This makes loading much more challenging. I wrap heavy plastic sheeting (think heavy duty drawer liner) around the jacks to provide a buffer to avoid scratching the paint. It is really difficult to move the rear of a long pickup to the side by 1/2-inch and keep it lined up!” – Bill Peters, 2017 Chevy Silverado, 2013 Four Wheel Camper Hawk
“The rear tie-downs didn’t clear the fenders on my 2004 Ram 3500 and 2015 Arctic Fox 990 combination. I attached eyebolts to the camper tie-down points to move the tie-down attachment points out. That gave me enough space to clear the fenders.” – John Bull, 2004 Ran 3500, 2015 Arctic Fox 990
“When the 2015 Palomino Backpack SS-550 sits in the bed of the 2011 Ford F250, it only sits on three of the four channel steel cross braces. The brace at the back of the camper misses the back edge of the truck bed by about 2-inches. This leaves two feet of the camper rear unsupported.
To fix this problem, I made a cross brace piece from wood that I tuck in between the bed and camper right at the back end of the bed before I drop the camper down. It stays put by the brace on the camper and supports the load.
I have thought about reducing the forward bumper thickness so the camper slides farther forward, but have yet to try that.” – Kent Leboutillier, 2011 Ford F250, 2015 Palomino Backpack SS-550
“I had to put a spacer under and in front of the 2007 Northstar TC650 to make it fit my 2016 Ford F150. The spacer will be in an upcoming TCM mod contest.” – Matt Reinker, 2016 Ford F150, 2007 Northstar TC650
“The 2017 Nissan Titan XD truck bed is 6.5-foot and the 2017 Lance 650 is 6.5-foot. The sewer connection sits a little low and interfered with the end of the bed. We added a sheet of 3/4-inch plywood cut to 6.2-feet and that solved the problem. Other than that, the camper fit like a glove.” – Ron Carr, 2017 Nissan Titan XD, 2017 Lance 650
“I have no fit issues with the current 2015 Ford F350 and 2003 Bigfoot 10.6E rig, but I’m wondering what the future holds. I had been running GM trucks for years, but when I went to replace a 2006 Chevy I found that GM had changed the box slightly to the point where there was about 3/8-inch between the camper and the sides of the tailgate. There was a radius in each corner of the tailgate opening that would have required raising the camper so that it would clear.
I went and measured a Ford and it was the same as the 2006 Chevy. I’m a Ford guy now. Why do the manufactures think their way into stupidity by changing basic design measurements?” – Dave Miller, 2015 Ford F350, 2003 Bigfoot 10.6E
“I had no fit issues. Interestingly, taking a 1997 Ford F350 long box and mating a 2014 Palomino SS1500 was painless, even with over a 20 year difference in builds. I was concerned at first, but when I set it in (at the dealer), it fit like five toes in a sock. I altered nothing including my 20 years old Happijac mounts. Everything matched up perfect.” – Daryl Davis, 1997 Ford F350, 2014 Palomino SS-1500
“I have no fit problem at all. I mounted my 2011 Lance 992 on a custom built gooseneck trailer and it never comes off.” – Robert Hicks, 2010 Silverado 2500HD, 2011 Lance 992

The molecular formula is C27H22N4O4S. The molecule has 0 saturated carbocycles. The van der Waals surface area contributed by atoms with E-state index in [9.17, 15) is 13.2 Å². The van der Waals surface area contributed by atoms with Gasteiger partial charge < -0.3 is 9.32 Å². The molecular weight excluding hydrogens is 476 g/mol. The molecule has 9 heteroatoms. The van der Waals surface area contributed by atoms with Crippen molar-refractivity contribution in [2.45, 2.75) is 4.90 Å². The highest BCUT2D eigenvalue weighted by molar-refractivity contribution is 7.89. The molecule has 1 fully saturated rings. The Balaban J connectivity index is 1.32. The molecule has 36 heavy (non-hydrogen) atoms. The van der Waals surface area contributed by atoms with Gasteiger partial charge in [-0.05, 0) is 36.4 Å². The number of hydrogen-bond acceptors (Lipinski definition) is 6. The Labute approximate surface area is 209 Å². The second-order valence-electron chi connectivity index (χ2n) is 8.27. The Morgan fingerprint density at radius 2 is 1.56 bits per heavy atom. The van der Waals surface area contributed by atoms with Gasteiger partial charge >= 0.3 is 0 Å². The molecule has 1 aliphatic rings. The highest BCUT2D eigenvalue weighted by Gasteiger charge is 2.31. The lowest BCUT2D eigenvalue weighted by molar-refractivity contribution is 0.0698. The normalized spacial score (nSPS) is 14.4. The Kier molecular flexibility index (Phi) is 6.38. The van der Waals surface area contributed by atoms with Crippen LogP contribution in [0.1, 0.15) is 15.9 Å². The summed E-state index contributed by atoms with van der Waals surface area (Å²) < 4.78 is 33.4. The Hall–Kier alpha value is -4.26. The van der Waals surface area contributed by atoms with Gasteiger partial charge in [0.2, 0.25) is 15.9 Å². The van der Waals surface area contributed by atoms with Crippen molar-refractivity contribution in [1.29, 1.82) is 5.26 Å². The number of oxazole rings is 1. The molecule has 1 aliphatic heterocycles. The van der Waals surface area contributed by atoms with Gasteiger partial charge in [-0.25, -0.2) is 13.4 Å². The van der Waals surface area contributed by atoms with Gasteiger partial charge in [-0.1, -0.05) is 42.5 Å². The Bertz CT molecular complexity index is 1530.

“To get the 3-plus inch clearance over the 2011 Ford F250 truck cab, I needed to add a 3-inch platform to the bed of the truck. Otherwise everything was fine. I love the 2017 Travel Lite 625.” – Jeff Buckley, 2011 Ford F250, 2017 Travel Lite 625
“Our 2016 Arctic Fox 990 will rub the front of the 2015 GMC 3500 truck bed and the front of the bed is very thin metal. So I had a piece of ash cut and planed to 1-13/16-inch thick by 6-inches high to fit across the front of the bed. I then screwed a piece of 3/4-inch HDPE to the board to keep the camper from rubbing on the top rail of the front of the bed.
Then there is the notorious GM crown of the floor of the bed. I solved that by placing a 3/8-inch thick by 20-inch wide piece of rubber on top of the existing bed mat in the rear of the truck. That stops the camper from rocking in the bed.” – George Visconti, 2015 GMC 3500, 2016 Arctic Fox 990
“Luckily the 2004 Ram 3500 and 2017 Arctic Fox 1140 fit like a glove considering there was a 13 year age difference.” – Angela Klinger, 2004 Ram 3500, 2017 Arctic Fox 1140
“We had been searching for a lightweight camper with a toilet and shower and a north-south bed. We wanted to take a four month 18,000 kilometer cross-Canada trip to the West Coast and then north to swim in the Arctic Ocean while camped on the shore at Tuk. We saw no point in taking our 32-foot fifth wheel with three slides.
We found a 1999 Lance Lite 815 that met our basic needs. Before mounting the camper on the truck, I had to remove the fifth wheel hitch, but could not remove the rails. So, I had to build up a platform of pressure treated wood so that the camper would not touch the rails.
After carefully loading the camper onto the truck, I noticed that the front of the camper was less than a couple of inches above the marker lights on the cab of the truck. A minor problem averted by accident.” – Stephen Leonard, 2008 Ford F250, 1999 Lance Lite 815
“We did not have any issues with our current 2014 Ford F150 and 2017 Adventurer 80RB combination. However, we have also loaded a 2013 and a 2015 Palomino. On the 2013 I made a frame from 1-1/2-inch square tubing and screwed it to the bottom. On the 2015 I used 1×4 PVC and just screw it to the bottom.” – Matt Wiegand, 2014 Ford F150, 2017 Adventurer 80RB